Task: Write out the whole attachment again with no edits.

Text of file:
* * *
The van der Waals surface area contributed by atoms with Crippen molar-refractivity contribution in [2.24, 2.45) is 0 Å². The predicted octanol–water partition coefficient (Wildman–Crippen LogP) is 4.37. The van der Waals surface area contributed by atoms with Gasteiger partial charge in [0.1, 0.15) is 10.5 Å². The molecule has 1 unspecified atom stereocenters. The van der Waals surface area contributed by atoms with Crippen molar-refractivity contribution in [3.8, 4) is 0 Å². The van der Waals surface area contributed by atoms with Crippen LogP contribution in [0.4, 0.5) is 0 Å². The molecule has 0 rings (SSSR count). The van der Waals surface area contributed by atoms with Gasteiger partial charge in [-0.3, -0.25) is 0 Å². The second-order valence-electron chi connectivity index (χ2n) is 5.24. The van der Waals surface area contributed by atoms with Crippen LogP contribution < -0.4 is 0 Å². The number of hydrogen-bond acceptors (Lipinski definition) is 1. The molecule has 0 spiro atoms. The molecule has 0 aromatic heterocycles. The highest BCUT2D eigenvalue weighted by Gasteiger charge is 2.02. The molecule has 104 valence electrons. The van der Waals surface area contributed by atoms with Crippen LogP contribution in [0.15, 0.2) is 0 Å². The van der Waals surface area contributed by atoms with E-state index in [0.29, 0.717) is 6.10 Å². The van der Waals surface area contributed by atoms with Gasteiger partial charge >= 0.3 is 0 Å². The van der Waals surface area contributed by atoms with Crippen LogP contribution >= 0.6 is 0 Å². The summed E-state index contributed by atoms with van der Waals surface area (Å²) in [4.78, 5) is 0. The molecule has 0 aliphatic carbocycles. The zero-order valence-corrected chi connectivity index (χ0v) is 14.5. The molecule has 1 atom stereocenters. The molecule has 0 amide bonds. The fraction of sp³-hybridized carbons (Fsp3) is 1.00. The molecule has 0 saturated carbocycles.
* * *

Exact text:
The van der Waals surface area contributed by atoms with Crippen molar-refractivity contribution in [2.24, 2.45) is 0 Å². The predicted octanol–water partition coefficient (Wildman–Crippen LogP) is 4.37. The van der Waals surface area contributed by atoms with Gasteiger partial charge in [0.1, 0.15) is 10.5 Å². The molecule has 1 unspecified atom stereocenters. The van der Waals surface area contributed by atoms with Crippen molar-refractivity contribution in [3.8, 4) is 0 Å². The van der Waals surface area contributed by atoms with Crippen LogP contribution in [0.4, 0.5) is 0 Å². The molecule has 0 rings (SSSR count). The van der Waals surface area contributed by atoms with Gasteiger partial charge in [-0.3, -0.25) is 0 Å². The second-order valence-electron chi connectivity index (χ2n) is 5.24. The van der Waals surface area contributed by atoms with Crippen LogP contribution < -0.4 is 0 Å². The number of hydrogen-bond acceptors (Lipinski definition) is 1. The molecule has 0 spiro atoms. The molecule has 0 aromatic heterocycles. The highest BCUT2D eigenvalue weighted by Gasteiger charge is 2.02. The molecule has 104 valence electrons. The van der Waals surface area contributed by atoms with Crippen LogP contribution in [0.15, 0.2) is 0 Å². The van der Waals surface area contributed by atoms with E-state index in [0.29, 0.717) is 6.10 Å². The van der Waals surface area contributed by atoms with Gasteiger partial charge >= 0.3 is 0 Å². The van der Waals surface area contributed by atoms with Crippen LogP contribution >= 0.6 is 0 Å². The summed E-state index contributed by atoms with van der Waals surface area (Å²) in [4.78, 5) is 0. The molecule has 0 aliphatic carbocycles. The zero-order valence-corrected chi connectivity index (χ0v) is 14.5. The molecule has 1 atom stereocenters. The molecule has 0 amide bonds. The fraction of sp³-hybridized carbons (Fsp3) is 1.00. The molecule has 0 saturated carbocycles.